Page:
Follow TV Tropes

Following

Literature / The Egyptian Cinderella

Go To

The Egyptian Cinderella is a 1989 children's book written by Shirley Climo and illustrated by Ruth Heller. It is an liberally expanded retelling of the Ancient Greek fairy tale of Rhodopis, which is the earliest known version of Cinderella (hence the title). According to Herodotus, Rhodopis was a historical person, namely a Thracian freedwoman of the 6th century B.C. who made a fortune as a courtesan in the Egyptian city of Naucratis; later a legend arose (first recorded by the historian and geographer Strabo in the first century B.C.) that Rhodopis had been taken to wife by the Pharao of Egypt after an eagle had dropped one of her slippers into his lap.

Advertisement:

Rhodopis is a Greek girl kidnapped from her home and sold into slavery in Egypt. Her master, an old man, is kind to her but spends most of his time sleeping, while the servant girls in his household bully and discriminate against her because of her fair complexion. She finds friends with the animals, however, and takes up singing and dancing to them. Her master sees her performing such a dance one day, and decides that such a gift deserves a reward. He gives her a pair of rose-red gold slippers, which becomes another excuse for the other servant girls to tease her out of envy.

Eventually, news arrives that the Pharaoh is holding court in Memphis, and all are invited to celebrate. The servant girls, however, leave Rhodopis behind with more chores to do while they go off to enjoy themselves, one of which is washing the laundry. As she does this, she accidentally splashes water onto her shoes and takes them off to let them dry. When she does, a falcon (the god Horus from Egyptian Mythology in one of his forms) swoops down and flies away with one of her slippers. Her response is of awe, knowing who it really is, and then to tuck the other into her tunic and go back to work.

Advertisement:

Meanwhile, while the Pharaoh is sitting on this throne and starting to hold court, the falcon drops the slipper into his lap. He examines the slipper, knowing it as a sign, and then made a decree that all maidens in Egypt must try on the slipper, and the one whose foot fits it will be his Queen. In the search, he calls for the royal barge and travels down the Nile on it, pulling it into every landing along the way to find the slipper's owner.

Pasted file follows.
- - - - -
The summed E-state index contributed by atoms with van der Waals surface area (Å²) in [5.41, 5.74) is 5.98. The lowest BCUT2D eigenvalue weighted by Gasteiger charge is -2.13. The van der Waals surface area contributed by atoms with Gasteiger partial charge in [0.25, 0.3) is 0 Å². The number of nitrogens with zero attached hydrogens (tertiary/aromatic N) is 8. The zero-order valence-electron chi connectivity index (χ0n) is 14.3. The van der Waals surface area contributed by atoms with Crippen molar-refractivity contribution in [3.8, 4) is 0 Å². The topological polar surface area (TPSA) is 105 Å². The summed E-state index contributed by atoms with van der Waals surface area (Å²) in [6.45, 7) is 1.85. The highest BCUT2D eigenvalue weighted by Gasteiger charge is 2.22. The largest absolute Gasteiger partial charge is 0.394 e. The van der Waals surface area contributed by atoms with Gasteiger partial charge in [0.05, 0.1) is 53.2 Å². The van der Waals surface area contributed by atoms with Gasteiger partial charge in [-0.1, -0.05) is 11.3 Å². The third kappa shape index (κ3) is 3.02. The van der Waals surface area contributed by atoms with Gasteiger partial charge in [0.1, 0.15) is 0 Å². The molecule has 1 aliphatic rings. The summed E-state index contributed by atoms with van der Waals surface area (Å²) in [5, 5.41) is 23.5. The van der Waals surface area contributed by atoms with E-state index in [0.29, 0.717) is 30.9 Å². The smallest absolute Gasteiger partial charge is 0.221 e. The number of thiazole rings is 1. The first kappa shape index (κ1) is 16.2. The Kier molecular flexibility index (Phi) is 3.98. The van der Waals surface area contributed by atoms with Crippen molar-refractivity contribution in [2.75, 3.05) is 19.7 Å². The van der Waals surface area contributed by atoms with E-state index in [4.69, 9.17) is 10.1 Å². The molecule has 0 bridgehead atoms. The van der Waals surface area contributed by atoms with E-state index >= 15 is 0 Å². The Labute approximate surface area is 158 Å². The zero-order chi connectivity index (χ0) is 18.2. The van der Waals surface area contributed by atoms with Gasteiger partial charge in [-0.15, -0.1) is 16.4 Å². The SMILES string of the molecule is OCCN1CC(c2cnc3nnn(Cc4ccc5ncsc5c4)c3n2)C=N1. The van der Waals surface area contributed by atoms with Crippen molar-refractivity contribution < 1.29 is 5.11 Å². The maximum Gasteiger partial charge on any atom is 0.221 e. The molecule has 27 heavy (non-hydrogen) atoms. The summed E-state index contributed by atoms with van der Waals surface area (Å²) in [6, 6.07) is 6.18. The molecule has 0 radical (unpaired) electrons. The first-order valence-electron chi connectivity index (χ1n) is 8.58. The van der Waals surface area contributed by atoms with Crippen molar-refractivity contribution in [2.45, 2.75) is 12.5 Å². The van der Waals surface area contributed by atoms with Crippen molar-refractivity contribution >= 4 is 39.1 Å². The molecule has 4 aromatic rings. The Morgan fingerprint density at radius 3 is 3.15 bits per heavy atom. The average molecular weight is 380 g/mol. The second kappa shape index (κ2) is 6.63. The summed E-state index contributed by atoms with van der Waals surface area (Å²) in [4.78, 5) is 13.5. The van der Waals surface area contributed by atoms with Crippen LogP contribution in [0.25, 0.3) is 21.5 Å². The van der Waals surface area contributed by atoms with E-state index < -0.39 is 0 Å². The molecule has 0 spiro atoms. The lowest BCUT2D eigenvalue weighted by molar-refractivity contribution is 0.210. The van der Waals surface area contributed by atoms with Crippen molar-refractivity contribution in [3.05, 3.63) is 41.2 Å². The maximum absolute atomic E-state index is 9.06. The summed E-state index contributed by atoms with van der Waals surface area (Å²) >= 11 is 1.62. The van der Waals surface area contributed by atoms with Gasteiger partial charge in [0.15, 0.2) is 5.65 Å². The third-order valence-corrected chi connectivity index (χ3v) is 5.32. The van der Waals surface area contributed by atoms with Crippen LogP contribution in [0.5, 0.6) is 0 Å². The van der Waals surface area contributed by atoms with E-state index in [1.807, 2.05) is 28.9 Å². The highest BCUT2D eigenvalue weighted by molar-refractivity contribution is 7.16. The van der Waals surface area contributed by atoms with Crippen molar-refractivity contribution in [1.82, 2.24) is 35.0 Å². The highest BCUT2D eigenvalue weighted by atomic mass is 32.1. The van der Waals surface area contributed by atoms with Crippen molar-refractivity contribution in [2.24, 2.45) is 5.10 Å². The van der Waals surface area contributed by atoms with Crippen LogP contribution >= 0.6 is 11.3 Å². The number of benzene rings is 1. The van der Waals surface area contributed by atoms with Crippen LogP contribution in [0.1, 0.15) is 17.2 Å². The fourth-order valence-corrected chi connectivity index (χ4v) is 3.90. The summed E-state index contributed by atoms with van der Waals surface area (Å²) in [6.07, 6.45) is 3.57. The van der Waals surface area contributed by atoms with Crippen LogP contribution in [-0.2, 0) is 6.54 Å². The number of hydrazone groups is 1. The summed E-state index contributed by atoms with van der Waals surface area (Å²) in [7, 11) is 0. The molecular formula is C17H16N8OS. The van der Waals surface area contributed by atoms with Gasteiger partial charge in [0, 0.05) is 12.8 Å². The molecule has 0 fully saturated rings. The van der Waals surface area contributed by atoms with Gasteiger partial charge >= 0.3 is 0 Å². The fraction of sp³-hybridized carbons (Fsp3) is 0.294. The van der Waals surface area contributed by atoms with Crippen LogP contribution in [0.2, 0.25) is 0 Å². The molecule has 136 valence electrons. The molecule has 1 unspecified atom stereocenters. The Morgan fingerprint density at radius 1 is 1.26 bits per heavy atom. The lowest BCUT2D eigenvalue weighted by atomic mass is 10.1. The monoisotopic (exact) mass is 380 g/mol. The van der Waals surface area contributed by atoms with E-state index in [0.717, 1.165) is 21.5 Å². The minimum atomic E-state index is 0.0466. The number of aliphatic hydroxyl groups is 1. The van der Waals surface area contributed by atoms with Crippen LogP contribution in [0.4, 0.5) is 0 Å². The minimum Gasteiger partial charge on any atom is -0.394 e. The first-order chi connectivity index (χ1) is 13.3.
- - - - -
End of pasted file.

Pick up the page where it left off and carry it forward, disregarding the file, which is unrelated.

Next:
Eventually, he arrives at the residence of Rhodopis's master, and all the servant girls rush to try on the slipper, recognizing it as Rhodopis's but saying nothing about it. Rhodopis herself, however, merely hides in the rushes.

While the girls try unsuccessfully to force their feet into the slipper, the Pharaoh sees Rhodopis hiding and asks her to try it on as well. She does, and pulls out the other one from her tunic, proving her identity. The Pharaoh, seeing this, declares that she would be his Queen, and they go on to live Happily Ever After.

Advertisement:

"The Egyptian Cinderella" by Shirley Climo provides examples of:

  • All of the Other Reindeer: Rhodopis is mocked for her light skin and her perpetual sunburns by her Egyptian fellow servants.
  • Cinderella Circumstances: Rhodopis is captured by pirates and sold to Egypt where she is not only forced to work as a slave, but also mocked by her fellow slaves for her foreign looks.
  • The Girl Who Fits This Slipper: A falcon snatches one of the rose-red slippers of Rhodopis and drops it into the lap of the Pharao, who orders the whole of Egypt searched for the woman who owns the slipper so he can marry her. Despite many other girls trying it on, the slipper only fits Rhodopis.
  • Hair of Gold, Heart of Gold: Rhodopis' hair is golden and curly, which sets her apart from the other servant girls in her master's household who ostracize her for her foreign looks. She is also kind-hearted and friendly with animals.
  • Love Before First Sight: The Pharaoh swears to marry the woman to whom the slipper belongs. Never mind that all that he knows about Rhodopis is that slipper; he marries her when he discovers that she is the one who fits it.
  • Nice Shoes: Rhodopis's rose-red gold slippers.
  • Rags to Royalty: Rhodopis starts off as an abducted slave, who then becomes the Queen of Egypt through marriage to the Pharaoh.
  • Uptown Girl: Gender-flipped: Rhodopis, a Greek slave, ends up marrying the Pharaoh of all Egypt himself.

Top

How well does it match the trope?

Example of:

/

Media sources:

/

Report